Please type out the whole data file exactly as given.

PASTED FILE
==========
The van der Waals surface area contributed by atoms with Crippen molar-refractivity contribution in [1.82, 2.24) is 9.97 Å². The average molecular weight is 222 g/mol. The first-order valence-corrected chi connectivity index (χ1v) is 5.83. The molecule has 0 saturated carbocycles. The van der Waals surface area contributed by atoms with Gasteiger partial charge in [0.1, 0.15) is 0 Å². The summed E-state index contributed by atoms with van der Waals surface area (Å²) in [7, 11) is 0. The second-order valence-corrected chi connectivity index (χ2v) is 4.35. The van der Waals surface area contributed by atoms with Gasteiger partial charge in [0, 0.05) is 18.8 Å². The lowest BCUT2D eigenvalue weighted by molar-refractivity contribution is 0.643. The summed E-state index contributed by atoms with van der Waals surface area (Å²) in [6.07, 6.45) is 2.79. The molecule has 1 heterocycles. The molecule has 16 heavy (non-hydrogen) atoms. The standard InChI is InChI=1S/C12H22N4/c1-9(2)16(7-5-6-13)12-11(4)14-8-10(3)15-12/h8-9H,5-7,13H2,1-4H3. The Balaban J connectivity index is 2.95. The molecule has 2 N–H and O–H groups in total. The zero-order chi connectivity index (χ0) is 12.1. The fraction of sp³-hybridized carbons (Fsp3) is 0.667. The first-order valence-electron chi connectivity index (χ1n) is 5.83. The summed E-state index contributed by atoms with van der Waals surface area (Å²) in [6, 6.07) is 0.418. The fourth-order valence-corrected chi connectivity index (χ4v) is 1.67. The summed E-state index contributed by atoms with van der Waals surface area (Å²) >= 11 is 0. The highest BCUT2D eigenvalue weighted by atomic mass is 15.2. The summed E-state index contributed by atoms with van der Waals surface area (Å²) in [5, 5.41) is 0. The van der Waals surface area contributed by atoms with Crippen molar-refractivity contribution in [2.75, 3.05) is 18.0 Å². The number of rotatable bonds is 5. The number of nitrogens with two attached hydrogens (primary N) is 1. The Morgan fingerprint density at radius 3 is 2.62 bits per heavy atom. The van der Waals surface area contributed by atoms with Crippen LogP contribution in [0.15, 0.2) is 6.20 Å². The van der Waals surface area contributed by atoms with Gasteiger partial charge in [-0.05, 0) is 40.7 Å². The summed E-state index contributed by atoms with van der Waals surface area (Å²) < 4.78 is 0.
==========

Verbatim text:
The van der Waals surface area contributed by atoms with Crippen molar-refractivity contribution in [1.82, 2.24) is 9.97 Å². The average molecular weight is 222 g/mol. The first-order valence-corrected chi connectivity index (χ1v) is 5.83. The molecule has 0 saturated carbocycles. The van der Waals surface area contributed by atoms with Gasteiger partial charge in [0.1, 0.15) is 0 Å². The summed E-state index contributed by atoms with van der Waals surface area (Å²) in [7, 11) is 0. The second-order valence-corrected chi connectivity index (χ2v) is 4.35. The van der Waals surface area contributed by atoms with Gasteiger partial charge in [0, 0.05) is 18.8 Å². The lowest BCUT2D eigenvalue weighted by molar-refractivity contribution is 0.643. The summed E-state index contributed by atoms with van der Waals surface area (Å²) in [6.07, 6.45) is 2.79. The molecule has 1 heterocycles. The molecule has 16 heavy (non-hydrogen) atoms. The standard InChI is InChI=1S/C12H22N4/c1-9(2)16(7-5-6-13)12-11(4)14-8-10(3)15-12/h8-9H,5-7,13H2,1-4H3. The Balaban J connectivity index is 2.95. The molecule has 2 N–H and O–H groups in total. The zero-order chi connectivity index (χ0) is 12.1. The fraction of sp³-hybridized carbons (Fsp3) is 0.667. The first-order valence-electron chi connectivity index (χ1n) is 5.83. The summed E-state index contributed by atoms with van der Waals surface area (Å²) in [6, 6.07) is 0.418. The fourth-order valence-corrected chi connectivity index (χ4v) is 1.67. The summed E-state index contributed by atoms with van der Waals surface area (Å²) >= 11 is 0. The highest BCUT2D eigenvalue weighted by atomic mass is 15.2. The summed E-state index contributed by atoms with van der Waals surface area (Å²) in [5, 5.41) is 0. The van der Waals surface area contributed by atoms with Crippen molar-refractivity contribution in [2.75, 3.05) is 18.0 Å². The number of rotatable bonds is 5. The number of nitrogens with two attached hydrogens (primary N) is 1. The Morgan fingerprint density at radius 3 is 2.62 bits per heavy atom. The van der Waals surface area contributed by atoms with Crippen LogP contribution in [0.15, 0.2) is 6.20 Å². The van der Waals surface area contributed by atoms with Gasteiger partial charge in [-0.05, 0) is 40.7 Å². The summed E-state index contributed by atoms with van der Waals surface area (Å²) < 4.78 is 0.